on Pa Kua Chang ~ Way of Eight Palms

Of the three Taoist ‘internal’ martial arts, Pa Kua Chang is probably the most recent in its formal development. Though its origins are hidden, it emerges from the mountains of Kiangsu province in the early 1800’s and as such has a partly documented history. However, it takes its premise, its famous ‘way of eight changes’, from China’s cultural past at its most ancient – indeed from a time quite lost to us. Its reference, and gateway of understanding, is born of the I Ching – oldest of seers – and of that oracle’s preternatural pattern of the primary eight tri-grams set out around a circle.

It is a familiar symbol: our own points of compass – that is, of arrival and departure – exactly correspond to it, as do the sacred mandalas so loved and revered as devices of meditation and Virtue by Buddhists of the northern tradition.

Its precedents in history, therefore, would be hard to over-estimate. Indeed one could say that the ways of energy, of activity, that we are here exploring, are the archetypal energies of Tao; that is to say, of our ever-flowing, cosmological existence…  And how we approach such things, without being daunted to our very core, is precisely what Pa Kua allows. We bring to our study the free movement of our bodies, together with a fluid, mental contemplation.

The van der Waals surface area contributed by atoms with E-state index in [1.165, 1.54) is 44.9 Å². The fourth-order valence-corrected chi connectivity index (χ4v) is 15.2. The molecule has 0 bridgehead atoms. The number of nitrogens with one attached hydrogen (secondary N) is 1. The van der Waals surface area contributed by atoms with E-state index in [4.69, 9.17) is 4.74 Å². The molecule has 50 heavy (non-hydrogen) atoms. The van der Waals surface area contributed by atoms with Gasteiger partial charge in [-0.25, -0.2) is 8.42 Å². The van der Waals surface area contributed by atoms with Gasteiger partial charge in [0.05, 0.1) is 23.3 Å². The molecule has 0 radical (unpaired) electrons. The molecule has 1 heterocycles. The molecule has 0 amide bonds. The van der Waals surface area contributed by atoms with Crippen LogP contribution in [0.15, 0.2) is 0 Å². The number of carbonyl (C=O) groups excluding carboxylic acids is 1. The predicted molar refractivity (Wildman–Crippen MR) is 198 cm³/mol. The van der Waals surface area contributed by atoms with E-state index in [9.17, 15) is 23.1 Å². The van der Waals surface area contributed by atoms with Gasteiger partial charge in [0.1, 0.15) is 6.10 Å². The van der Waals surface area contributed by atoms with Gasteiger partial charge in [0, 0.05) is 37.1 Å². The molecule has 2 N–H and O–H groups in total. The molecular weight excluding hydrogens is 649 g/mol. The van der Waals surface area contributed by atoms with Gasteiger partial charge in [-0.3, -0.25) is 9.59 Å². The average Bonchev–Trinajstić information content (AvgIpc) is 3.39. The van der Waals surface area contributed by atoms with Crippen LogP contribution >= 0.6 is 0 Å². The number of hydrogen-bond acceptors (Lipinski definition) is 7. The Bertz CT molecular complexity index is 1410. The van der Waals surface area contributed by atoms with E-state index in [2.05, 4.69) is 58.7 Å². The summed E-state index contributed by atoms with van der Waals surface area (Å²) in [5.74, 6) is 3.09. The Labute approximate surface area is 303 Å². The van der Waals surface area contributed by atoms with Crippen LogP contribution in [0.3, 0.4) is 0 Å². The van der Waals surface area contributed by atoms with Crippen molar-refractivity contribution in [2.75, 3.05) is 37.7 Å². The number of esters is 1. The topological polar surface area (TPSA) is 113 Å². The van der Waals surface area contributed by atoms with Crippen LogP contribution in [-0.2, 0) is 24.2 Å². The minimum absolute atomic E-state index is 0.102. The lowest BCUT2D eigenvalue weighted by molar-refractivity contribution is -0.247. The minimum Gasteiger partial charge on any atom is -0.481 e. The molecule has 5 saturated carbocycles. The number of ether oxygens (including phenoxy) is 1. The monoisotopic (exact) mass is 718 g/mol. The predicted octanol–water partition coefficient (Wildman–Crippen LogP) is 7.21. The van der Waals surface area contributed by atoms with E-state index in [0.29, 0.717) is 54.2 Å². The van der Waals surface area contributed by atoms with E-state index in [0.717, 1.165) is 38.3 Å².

It begins in walking a circle.

t might be said, though only in very general terms, that learning the Forms of Tai Chi cultivates an energy of intrinsic wholeness in our bodies; that Hsing I cultivates energy of our active intent; and that Pa Kua cultivates energy of our Mind. Certainly, starting off, it can be dizzyingly confusing and we must be gentle of ourselves and of each other’s mental condition. We should approach our enterprise happily therefore, but with due seriousness.

In all cases, we are here examining differing, although never entirely separate, properties of chi: the very stuff of our lives. Furthermore we are following an old, old path of transformation – of human alchemy:

Essence into chi, chi into spirit, spirit into emptiness

– where emptiness is a release of internal consciousness, and, in the poetry of Tao, the student Carp becomes the immortal Dragon…

The Forms of Pa Kua are characterised by a loose circularity and by their eight palms and corresponding tri-grams, which are –

palm chang tri-gram designation attribute
Up-turned palm yang chang heaven  ch’ien Creative
Down-turned palm lo shuan chang earth  k’un Receptive
Out-turned palm fu chang lake  tui Joyous
Thrusting palm shu chang fire  li Clinging
Embracing palm pao chang thunder  chen Arousing
Splitting palm p’i chang wind/wood  sun Gentle
Expanding palm liao chang water  k’an Abysm
Upholding palm t’iao chang mountain  ken Still


Walking the circle elicits gentleness, contemplation, and the emergence of dragons.

Each thought and step, transformation.